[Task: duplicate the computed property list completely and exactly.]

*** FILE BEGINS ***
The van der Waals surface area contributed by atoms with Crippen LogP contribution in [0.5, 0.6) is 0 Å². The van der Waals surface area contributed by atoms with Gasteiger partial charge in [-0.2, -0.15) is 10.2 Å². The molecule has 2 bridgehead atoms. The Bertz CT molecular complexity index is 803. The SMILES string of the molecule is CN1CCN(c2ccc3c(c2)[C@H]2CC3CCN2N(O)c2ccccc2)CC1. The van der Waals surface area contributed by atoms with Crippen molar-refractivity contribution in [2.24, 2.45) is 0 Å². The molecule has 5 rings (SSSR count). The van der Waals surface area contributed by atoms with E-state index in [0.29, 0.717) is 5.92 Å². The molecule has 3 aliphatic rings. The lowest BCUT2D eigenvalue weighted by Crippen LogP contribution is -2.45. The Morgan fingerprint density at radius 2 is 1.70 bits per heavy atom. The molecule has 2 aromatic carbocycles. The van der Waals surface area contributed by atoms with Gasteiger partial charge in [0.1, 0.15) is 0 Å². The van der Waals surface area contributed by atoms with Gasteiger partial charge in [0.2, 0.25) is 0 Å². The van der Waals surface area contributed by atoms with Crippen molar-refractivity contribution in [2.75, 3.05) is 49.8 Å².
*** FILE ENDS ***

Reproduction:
The van der Waals surface area contributed by atoms with Crippen LogP contribution in [0.5, 0.6) is 0 Å². The van der Waals surface area contributed by atoms with Gasteiger partial charge in [-0.2, -0.15) is 10.2 Å². The molecule has 2 bridgehead atoms. The Bertz CT molecular complexity index is 803. The SMILES string of the molecule is CN1CCN(c2ccc3c(c2)[C@H]2CC3CCN2N(O)c2ccccc2)CC1. The van der Waals surface area contributed by atoms with Crippen molar-refractivity contribution in [2.24, 2.45) is 0 Å². The molecule has 5 rings (SSSR count). The van der Waals surface area contributed by atoms with E-state index in [0.29, 0.717) is 5.92 Å². The molecule has 3 aliphatic rings. The lowest BCUT2D eigenvalue weighted by Crippen LogP contribution is -2.45. The Morgan fingerprint density at radius 2 is 1.70 bits per heavy atom. The molecule has 2 aromatic carbocycles. The van der Waals surface area contributed by atoms with Gasteiger partial charge in [0.1, 0.15) is 0 Å². The van der Waals surface area contributed by atoms with Gasteiger partial charge in [0.2, 0.25) is 0 Å². The van der Waals surface area contributed by atoms with Crippen molar-refractivity contribution in [2.75, 3.05) is 49.8 Å².